Digging Deep: Unearthing Your Creative Roots Through Gardening
Updated 10th Anniversary Edition
By Fran Sorin
Braided World Publishing
ISBN-13: 978-0990791928 (Softcover)
Digging Deep: Unearthing Your Creative Roots Through Gardening is a powerfully uplifting and transformative self-help book for the creatively and spiritually challenged.
Overflowing with tips, exercises, and resources, the updated 10th Anniversary Edition of Digging Deep is even more vital in today’s technology obsessed culture than when first published. Fran shares the lessons she’s learned from gardening over the past thirty years to guide you in unearthing the innate creativity and joy of your own true nature.
If you’re yearning to get out of the rut you’re in and cultivate more meaning and connection in life, Digging Deep offers encouragement and the tools to make it happen. The 7 Stages of Creative Awakening will take you through the steps of removing the stifling inner voice that says, “I’m not creative,” and replacing it with strategies that will help you harness your instincts, ignite your imagination, open to new possibilities, take more risks, engage in play every day, create the garden of your dreams, and develop a deep connection with nature. The result? A life filled with creativity, joy, and well-being that’s a reflection of your most authentic, artistic self.
If you’re ready to discover the magic in your garden and in yourself, this book is for you!
Fran Sorin is the author of the original and recently updated 10th Anniversary Edition of Digging Deep: Unearthing Your Creative Roots Through Gardening, a book inspired by her thirty years of playing and working in the garden. Fran a graduate of The University of Chicago with Honors in Psychology, is also a recognized garden expert, deep ecologist, ordained interfaith minister, soul tending coach and CBS Radio news contributor.
Fran lives with a gaggle of dogs, 2 rooftop gardens, and is surrounded by family and the loving presence of nature and spirit. She loves rowing, is a cinephile, and can be found playing, laughing, connecting, working hard (and loving it), and creating wherever she is. She feels that every day should be filled with creativity, connection, play, kindness, and generosity. For her, these are the cornerstones of what constitute a joyful and meaningful life.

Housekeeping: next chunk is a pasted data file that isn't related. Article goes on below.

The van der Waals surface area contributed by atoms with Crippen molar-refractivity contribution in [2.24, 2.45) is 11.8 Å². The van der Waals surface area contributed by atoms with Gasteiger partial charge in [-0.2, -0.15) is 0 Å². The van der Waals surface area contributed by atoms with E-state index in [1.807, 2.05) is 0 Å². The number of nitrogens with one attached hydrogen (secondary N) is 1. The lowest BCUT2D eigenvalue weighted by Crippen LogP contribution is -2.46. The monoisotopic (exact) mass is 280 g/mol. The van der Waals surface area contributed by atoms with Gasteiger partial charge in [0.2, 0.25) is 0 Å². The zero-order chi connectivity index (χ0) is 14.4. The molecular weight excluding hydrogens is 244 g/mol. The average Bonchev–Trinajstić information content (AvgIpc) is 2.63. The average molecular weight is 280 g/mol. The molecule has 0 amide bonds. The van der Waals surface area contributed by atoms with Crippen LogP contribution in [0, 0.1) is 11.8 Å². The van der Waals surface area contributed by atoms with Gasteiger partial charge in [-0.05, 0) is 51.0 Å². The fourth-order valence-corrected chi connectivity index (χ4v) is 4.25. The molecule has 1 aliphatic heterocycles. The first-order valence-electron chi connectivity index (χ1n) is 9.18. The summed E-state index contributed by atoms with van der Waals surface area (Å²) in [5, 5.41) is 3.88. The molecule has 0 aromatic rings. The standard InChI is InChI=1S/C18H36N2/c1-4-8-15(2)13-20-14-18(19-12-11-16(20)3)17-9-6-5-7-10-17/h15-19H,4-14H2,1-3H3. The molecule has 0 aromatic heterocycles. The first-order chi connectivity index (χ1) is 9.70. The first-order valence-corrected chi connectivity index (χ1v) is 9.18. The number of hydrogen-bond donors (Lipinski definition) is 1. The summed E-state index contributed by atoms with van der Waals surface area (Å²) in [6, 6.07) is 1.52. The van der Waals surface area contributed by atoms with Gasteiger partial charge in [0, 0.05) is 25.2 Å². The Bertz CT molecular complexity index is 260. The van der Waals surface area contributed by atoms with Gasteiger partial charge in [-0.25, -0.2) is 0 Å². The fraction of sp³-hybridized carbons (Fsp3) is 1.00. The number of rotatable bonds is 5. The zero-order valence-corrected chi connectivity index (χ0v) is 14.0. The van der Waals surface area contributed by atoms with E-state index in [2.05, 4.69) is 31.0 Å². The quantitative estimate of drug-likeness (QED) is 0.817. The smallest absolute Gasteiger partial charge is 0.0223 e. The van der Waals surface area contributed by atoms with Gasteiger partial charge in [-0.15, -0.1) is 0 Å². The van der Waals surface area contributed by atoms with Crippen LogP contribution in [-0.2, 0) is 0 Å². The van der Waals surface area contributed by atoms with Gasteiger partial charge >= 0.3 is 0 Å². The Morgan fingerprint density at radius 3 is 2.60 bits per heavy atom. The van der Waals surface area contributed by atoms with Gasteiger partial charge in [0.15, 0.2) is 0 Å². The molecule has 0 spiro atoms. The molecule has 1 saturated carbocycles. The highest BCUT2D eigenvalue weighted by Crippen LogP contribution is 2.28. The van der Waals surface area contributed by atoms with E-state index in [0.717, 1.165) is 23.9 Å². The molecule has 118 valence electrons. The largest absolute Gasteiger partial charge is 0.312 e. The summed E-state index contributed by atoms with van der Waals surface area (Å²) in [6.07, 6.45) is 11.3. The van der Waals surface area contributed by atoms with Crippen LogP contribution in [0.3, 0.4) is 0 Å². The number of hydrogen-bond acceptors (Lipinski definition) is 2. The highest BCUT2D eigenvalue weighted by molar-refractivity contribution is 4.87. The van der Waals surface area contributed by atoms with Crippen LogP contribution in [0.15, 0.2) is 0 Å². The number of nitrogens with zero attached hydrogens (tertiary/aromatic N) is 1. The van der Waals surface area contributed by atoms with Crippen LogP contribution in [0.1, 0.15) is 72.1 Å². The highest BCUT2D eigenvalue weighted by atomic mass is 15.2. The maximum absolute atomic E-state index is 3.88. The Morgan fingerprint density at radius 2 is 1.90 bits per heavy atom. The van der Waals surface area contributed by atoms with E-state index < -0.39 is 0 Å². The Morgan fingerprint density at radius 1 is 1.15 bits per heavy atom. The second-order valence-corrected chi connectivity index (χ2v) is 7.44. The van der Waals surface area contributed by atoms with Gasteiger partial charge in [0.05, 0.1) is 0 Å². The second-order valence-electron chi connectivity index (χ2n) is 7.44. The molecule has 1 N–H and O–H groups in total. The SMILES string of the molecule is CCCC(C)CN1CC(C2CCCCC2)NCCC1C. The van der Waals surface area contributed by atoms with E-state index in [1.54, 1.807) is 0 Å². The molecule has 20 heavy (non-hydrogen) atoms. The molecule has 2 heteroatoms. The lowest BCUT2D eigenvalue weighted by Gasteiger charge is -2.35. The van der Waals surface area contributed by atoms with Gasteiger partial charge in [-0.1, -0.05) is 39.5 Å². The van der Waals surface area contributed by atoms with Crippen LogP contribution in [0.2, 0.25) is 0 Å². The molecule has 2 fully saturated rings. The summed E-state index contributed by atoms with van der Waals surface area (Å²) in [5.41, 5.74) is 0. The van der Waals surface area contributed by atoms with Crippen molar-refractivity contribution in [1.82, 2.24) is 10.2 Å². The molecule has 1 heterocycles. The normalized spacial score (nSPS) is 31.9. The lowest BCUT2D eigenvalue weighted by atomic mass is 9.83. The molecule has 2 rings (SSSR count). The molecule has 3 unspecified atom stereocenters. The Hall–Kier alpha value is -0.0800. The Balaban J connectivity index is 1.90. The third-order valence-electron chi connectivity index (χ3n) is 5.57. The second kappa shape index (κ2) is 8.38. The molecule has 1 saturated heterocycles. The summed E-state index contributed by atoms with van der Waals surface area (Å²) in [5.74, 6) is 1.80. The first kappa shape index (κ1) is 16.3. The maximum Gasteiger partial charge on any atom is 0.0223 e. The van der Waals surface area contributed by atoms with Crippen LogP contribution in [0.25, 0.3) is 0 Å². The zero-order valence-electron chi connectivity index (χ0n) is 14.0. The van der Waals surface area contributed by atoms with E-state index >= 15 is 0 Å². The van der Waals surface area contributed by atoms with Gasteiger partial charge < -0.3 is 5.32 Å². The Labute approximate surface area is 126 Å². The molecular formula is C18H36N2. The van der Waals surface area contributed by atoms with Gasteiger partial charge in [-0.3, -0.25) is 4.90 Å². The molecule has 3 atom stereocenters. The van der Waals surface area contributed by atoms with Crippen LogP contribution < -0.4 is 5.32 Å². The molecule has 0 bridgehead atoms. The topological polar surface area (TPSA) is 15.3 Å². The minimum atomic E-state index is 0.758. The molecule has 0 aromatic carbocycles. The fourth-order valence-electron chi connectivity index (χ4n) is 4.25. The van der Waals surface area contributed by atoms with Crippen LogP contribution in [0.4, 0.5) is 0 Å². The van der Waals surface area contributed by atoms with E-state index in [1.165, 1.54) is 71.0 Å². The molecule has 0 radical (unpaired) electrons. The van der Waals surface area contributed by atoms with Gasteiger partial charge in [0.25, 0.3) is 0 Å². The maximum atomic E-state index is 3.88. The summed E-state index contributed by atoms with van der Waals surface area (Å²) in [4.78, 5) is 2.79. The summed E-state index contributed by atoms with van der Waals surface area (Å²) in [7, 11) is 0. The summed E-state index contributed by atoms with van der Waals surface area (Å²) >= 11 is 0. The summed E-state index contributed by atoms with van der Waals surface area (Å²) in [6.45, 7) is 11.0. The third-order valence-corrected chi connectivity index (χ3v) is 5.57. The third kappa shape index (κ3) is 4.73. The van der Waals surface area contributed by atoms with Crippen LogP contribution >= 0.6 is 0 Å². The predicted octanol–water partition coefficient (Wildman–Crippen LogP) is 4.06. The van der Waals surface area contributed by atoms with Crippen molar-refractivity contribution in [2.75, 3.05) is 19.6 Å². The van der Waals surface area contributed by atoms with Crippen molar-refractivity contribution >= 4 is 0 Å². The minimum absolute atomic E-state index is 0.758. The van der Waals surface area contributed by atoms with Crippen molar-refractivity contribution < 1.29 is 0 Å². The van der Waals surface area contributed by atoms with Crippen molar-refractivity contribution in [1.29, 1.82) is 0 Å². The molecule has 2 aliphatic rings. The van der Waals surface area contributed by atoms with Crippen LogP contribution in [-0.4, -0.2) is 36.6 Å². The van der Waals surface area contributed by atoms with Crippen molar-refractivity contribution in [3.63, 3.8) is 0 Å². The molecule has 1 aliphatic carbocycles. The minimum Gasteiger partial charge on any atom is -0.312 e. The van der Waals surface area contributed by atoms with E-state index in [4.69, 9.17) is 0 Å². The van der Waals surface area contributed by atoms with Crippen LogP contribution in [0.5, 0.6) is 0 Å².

Connect with Fran on her website, Facebook and Twitter.
Excerpt – You can read an excerpt from Digging Deep on Vidya Sury’s blog here.
Fran’s style of writing is easy and engaging and yet has such a depth to it that made Digging Deep it such a wonderful reading experience. I savoured the book, loved reading about all her experiences and quietly bookmarked tips to follow later.
Given my own recent interest in gardening, Fran’s book couldn’t have come to me at a better time in my life. I have been exploring my own creativity online and attempting to get my hands dirty offline, but still have a long way to go before the two worlds combine. Digging Deep is certainly going to help me do something I have been consciously working at – to bring these two worlds together.
This is one book I will be re-reading soon!
Every day I am learning to appreciate Nature more. I’m enjoying my walks around our home – looking at the flowers, listening to the birds and even appreciating the smelly garden bugs! My time in our little garden makes me very happy too.
Today, I’d like to urge you to make time for Nature. It’s so important for our well-being. Let me share with you
15 Inspiring Quotes On Appreciating Nature
Every realm of nature is marvelous. — Aristotle
When one tugs at a single thing in nature, he finds it attached to the rest of the world. — John Muir
My profession is to always find God in nature. — Henry David Thoreau
To find the universal elements enough; to find the air and the water exhilarating; to be refreshed by a morning walk or an evening saunter… to be thrilled by the stars at night; to be elated over a bird’s nest or a wildflower in spring — these are some of the rewards of the simple life. — John Burroughs
Wilderness is not a luxury, but a necessity of the human spirit. — Edward Abbey
“Now I see the secret of the making of the best persons: It is to grow in the open air and to eat and sleep with the earth.” — Walt Whitman
“Wildness reminds us what it means to be human, what we are connected to rather than what we are separate from.”
— Terry Tempest Williams
“Today I have grown taller from walking with the trees.” — Karle Wilson Baker
“Keep your sense of proportion by regularly, preferably daily, visiting the natural world.”— Catlin Matthews